§ ¶The requested length is too int
The type long is problematic in C, because its exact type is not defined, and practically it can be either 32-bit or 64-bit on common platforms. Sometimes people will do a mass search-and-replace to change all variables declared as long to int in order to fix portability issues. If you do this, you need to make sure you check the diffs or you will end up publishing something nonsensical:
This function returns status values as follows:
CBS_INVARG requested file name length is too int
Ah well, that does sound quite like a Clbuttic Mistake!
Marcel - 04 07 10 - 11:42
What's amazing is that people still think that strstr() is a good way to censor text. Nothing like trying to read a blog on a major website about the World Cup and seeing comments that refer to "compe***ion" and "ener***."
Phaeron - 04 07 10 - 12:14
'int' is not defined precisely either. http://c-faq.com/decl/inttypes.html
dmh2000 - 04 07 10 - 18:38
Was it really necessary for you to post that? That's not the point I'm trying to make here.
Phaeron - 04 07 10 - 20:19
This is hilarious :D
mark - 05 07 10 - 03:59
There's a tale, I think on one of the MSDN blogs, where the guy was doing a presentation, and so as usual let the publicity people at the slides to make sure everything was copyrighted and trademarked properly. Unfortuantly the publicity people either didn't know to leave the source code alone or just did a global find/replace, and so destroyed half the variable names.
Torkell (link) - 05 07 10 - 05:33
Yup. It was from Raymond Chen's blog, as usual: http://blogs.msdn.com/b/oldnewthing/arch..
Phaeron - 05 07 10 - 07:00
When QBASIC shipped with DOS, IBM went through the help file and replaced all occurrences of Microsoft with IBM. Unfortunately "Microsoft" was used as an example string for the MID$ command.
Robert Claypool - 05 07 10 - 08:31
Would be longeresting to know the value of sizeof(long long) on platforms that have 64 bit longs.
Gabest - 06 07 10 - 03:16
I apologize if I'm being Captain Obvious by suggesting this, but sometimes the obvious gets overlooked. If the only real goal is playing a console game and using the laptop as a TV, there may be a simple workaround. Does the laptop have a microphone port? Try using the microphone port for audio and the capture card plus Virtualdub for video and see if the latency goes away.
I don't have game system, a laptop or a ATI theater 750 USB capture device to test this. I tested this using two DTA converter boxes tuned to the same channel. One was connected to a TV ,and the other to the ATI TV wonder 650 PCIE capture device installed in my desktop PC. The PC was 3-4 sylables behind the TV when using the capture card for both audio and video. When I set up using the microphone port for audio, and the capture card for video, it eliminated the delay as far as I can tell. The audio and video on the PC side still seemed pretty well synchronized even without going through the captue card.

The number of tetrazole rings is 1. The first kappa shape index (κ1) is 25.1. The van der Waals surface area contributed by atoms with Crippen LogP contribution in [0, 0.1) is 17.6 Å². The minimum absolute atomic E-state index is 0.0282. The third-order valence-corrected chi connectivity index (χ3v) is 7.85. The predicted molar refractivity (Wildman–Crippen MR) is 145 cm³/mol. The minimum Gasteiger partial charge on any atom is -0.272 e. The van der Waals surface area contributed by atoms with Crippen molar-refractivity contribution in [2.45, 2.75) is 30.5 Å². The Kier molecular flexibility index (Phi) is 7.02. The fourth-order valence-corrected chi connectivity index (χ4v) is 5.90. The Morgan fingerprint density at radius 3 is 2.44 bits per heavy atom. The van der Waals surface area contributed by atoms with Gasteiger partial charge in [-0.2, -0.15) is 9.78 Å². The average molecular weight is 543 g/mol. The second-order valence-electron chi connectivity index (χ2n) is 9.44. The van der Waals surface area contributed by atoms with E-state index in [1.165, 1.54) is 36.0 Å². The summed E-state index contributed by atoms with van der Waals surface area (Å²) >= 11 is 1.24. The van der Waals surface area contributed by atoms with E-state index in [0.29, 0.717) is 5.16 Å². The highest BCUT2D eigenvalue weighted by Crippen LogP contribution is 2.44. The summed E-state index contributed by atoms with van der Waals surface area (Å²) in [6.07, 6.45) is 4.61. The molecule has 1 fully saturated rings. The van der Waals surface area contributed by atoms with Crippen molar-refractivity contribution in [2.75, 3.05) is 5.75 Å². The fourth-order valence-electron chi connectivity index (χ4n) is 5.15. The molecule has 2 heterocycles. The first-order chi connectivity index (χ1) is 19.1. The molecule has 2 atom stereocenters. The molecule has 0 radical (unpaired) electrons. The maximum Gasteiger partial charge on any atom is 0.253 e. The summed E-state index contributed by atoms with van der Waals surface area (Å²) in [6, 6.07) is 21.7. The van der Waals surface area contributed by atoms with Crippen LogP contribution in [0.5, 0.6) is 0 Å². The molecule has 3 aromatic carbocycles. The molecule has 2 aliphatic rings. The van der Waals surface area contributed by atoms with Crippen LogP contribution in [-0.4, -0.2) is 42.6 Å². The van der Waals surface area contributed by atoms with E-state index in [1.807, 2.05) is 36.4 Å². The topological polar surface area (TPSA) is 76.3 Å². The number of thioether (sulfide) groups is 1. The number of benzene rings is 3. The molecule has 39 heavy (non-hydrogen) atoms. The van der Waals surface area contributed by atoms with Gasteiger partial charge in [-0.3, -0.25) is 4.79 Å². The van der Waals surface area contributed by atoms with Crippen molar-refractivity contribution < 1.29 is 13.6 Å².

Ms. R - 21 08 10 - 14:30
I posted in the wrong topic without realizing it. My apologies.
Ms.R - 21 08 10 - 16:29
Whats amazing is that people actually write code in which they use types like "int" and "long". You can save yourself the portability grief later on by always using your own fixed-width typedefs. Then when your existing compilers were all LLP64 and the new one turns out to be LP64, you just change a couple typedefs and everything is fine. Reasoning about the possible code behaviours on various platforms gets much easier when you know the actual sizes of your variables (though you still have to watch out for stupid integer promotion gotchas). Most people who think about what their code does at all, will do that thinking with one "intended" size in mind when they look at a variable, and will overlook the possible behaviours if that type has some other size on that platform. Best to avoid that by making the sizes explicit (by naming the types "uint32" etc.)
moo - 08 12 11 - 18:11
Yup, although you run into library functions and system calls that are still defined in terms of int.
The nastiest mess I remember with the standard types was with Lattice C on the 68000, which defined int as 32-bit even though the efficient integer size on the 68K was generally 16-bit. The result was that everyone purposely used short for values all over the place for speed, which led to headaches when porting the code to x86 and having to undo all of the shorts thrown all over the place.
Phaeron - 08 12 11 - 18:22